In the course of a speech at a public event on the eve of Women’s Day, Chief Justice of India K.G. Balakrishnan gave voice to his views on the victims of rape. “Due regard must be given to their personal autonomy since in some cases the victim may choose to marry the perpetrator or choose to give birth to a child conceived through forced intercourse,” he said in his address at the National Consultation on Access to Justice, Relief and Rehabilitation of Rape Victims organised by the ministry for women and child development.
The CJI said a lot more than just this but, predictably, it was this remark that attracted the attention of news channels and appeared on the front pages of newspapers. The rest of his address appears to have been entirely unexceptionable and even admirable for its emphasis on issues such as the need to protect women from victimisation and humiliation, the need to provide shelter and employment opportunities, the need to address the long-term mental and emotional consequences of rape. Should we then simply ignore his suggestion that marriage to the perpetrator might be an acceptable conclusion in some cases of rape?
Even if one were to see this as just another example of the media pulling an innocuous statement out of context and putting a sensational spin on it, the CJI’s comment cannot really be ignored. This is because, given his position, his words carry weight even when he is not speaking from the bench, and moreover, these particular remarks are liable to misinterpretation and misuse by those who see women’s rights as a dangerous aberration.
Marriage is routinely prescribed as a cure for rape by parents, caste and community panchayats, family counsellors, the police, the judiciary and others in sundry positions of authority. Marriages between rapists and their prey have been arranged in jails and courtrooms, presided over by judges, police officers, religious leaders and civil servants who are all convinced that they are acting in the best interests not only of the individuals concerned but also of society at large.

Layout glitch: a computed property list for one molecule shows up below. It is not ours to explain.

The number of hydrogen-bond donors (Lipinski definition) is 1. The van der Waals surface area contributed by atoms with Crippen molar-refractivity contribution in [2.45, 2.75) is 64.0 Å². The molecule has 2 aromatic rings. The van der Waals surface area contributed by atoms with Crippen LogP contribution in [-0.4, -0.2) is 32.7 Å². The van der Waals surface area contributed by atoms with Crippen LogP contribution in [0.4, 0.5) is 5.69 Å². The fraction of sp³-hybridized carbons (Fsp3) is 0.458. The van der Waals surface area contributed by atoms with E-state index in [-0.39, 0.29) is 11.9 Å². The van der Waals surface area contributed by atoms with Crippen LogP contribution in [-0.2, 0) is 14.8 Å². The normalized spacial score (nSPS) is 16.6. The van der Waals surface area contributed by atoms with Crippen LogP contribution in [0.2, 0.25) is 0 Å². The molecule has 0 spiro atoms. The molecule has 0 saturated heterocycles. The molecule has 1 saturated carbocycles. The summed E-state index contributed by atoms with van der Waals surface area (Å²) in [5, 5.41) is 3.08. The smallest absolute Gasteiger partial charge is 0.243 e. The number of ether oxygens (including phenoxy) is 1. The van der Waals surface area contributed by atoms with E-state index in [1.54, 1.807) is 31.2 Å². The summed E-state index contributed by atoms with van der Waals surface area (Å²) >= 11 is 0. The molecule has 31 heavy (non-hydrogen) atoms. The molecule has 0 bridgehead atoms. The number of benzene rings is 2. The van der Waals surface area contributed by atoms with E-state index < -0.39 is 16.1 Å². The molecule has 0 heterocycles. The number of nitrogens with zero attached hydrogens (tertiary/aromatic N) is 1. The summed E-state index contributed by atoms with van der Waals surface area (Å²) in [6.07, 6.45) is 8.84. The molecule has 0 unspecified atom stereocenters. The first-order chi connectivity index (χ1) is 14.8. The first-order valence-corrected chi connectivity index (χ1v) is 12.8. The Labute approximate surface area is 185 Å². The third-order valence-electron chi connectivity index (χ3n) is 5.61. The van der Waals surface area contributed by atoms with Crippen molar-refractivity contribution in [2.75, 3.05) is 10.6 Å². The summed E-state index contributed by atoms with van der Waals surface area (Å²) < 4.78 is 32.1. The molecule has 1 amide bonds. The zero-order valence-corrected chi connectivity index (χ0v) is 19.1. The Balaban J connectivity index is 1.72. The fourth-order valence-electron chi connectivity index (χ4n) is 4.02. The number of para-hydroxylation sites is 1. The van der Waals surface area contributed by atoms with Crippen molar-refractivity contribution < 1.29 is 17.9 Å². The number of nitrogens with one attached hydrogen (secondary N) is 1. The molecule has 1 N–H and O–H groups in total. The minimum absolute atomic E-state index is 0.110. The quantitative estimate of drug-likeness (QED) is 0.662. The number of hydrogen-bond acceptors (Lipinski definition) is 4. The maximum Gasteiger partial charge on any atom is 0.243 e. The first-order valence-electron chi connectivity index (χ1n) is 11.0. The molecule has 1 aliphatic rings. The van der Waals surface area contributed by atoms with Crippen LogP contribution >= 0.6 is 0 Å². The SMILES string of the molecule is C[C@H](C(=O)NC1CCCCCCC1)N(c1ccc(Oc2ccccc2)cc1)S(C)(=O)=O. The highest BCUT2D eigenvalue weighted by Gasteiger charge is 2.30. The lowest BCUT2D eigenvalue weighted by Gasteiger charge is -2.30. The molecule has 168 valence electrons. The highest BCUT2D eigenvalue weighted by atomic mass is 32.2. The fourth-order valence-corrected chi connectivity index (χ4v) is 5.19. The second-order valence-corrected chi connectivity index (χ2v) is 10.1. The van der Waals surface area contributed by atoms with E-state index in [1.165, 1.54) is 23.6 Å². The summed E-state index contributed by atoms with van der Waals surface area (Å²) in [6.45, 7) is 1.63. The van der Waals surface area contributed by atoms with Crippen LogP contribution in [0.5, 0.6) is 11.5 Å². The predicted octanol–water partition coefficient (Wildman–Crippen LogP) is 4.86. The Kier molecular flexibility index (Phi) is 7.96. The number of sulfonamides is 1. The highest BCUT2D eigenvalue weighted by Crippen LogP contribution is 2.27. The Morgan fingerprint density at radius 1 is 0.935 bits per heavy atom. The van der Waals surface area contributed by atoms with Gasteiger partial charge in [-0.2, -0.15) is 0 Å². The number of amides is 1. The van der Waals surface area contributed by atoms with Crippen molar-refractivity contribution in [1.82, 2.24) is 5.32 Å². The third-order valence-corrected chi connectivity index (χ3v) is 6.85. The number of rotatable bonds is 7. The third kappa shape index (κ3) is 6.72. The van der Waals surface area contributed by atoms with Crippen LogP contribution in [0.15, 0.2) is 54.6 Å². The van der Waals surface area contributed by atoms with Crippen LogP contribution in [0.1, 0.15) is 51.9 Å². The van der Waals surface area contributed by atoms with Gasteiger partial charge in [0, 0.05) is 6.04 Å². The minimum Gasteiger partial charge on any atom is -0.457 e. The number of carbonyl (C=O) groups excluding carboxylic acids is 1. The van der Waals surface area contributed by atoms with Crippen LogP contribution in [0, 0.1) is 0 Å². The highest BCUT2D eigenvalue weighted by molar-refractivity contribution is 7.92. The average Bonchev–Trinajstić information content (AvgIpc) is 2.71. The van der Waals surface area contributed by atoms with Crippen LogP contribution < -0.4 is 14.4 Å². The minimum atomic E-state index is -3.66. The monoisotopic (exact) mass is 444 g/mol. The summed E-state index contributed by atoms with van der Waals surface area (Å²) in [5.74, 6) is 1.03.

The notion that marriage reverses or cancels out rape is embedded in our rape laws. A man cannot be accused of raping his wife even if he has “forced intercourse” with her. Rape is seen as a crime only when the individuals involved are not married and are therefore not authorised by convention to have sex with each other. Marriage between aggressor and victim can therefore accord post facto sanction to rape and render it less of a crime or not a crime at all. Consensual sex can also be criminalised post facto—courts have held that a woman who enters into a sexual relationship with a man in the expectation of marriage can charge him with rape in the event of his refusal to marry her. There is also the assumption that rape involves some degree of consent and participation, conscious or unconscious, on the part of the woman—cases of rape are often dismissed because the woman cannot show physical evidence of having resisted the act, other than the odd bruise or scratch, which are brushed aside as being self-inflicted or merely “signs of passion”. The net effect of such a legal framework is to turn rape into a kind of optical illusion—now you see it, now you don’t.
The CJI’s caution against lawyers and social activists taking “an overtly paternalistic approach when they have to make decisions for the welfare of rape victims” is also open to misinterpretation, and can easily be quoted to support the view that raped women do not necessarily feel violated—that they file cases only because of pressure from activists and, if left to themselves, would opt for the more respectable option of “rehabilitation” through marriage. Again, this goes back to the assumption that rape cannot happen without the woman’s complicity and is therefore not a crime of the same order as, say, murder. How else is it possible to think of marriage as an acceptable follow-up to rape?
Women’s movements have always been attacked for demanding rights and justice for women which, it is felt, will destroy the foundations of marriage and the family and open the door to “un-Indian evils” such as homosexuality, extra-marital sex and atheism. Can it really be that the Chief Justice of India is not aware of the dangers of his remarks being appropriated and put to use by those leading this cacophony?
(The author has extensively researched, written and campaigned on the subject of violence against women.)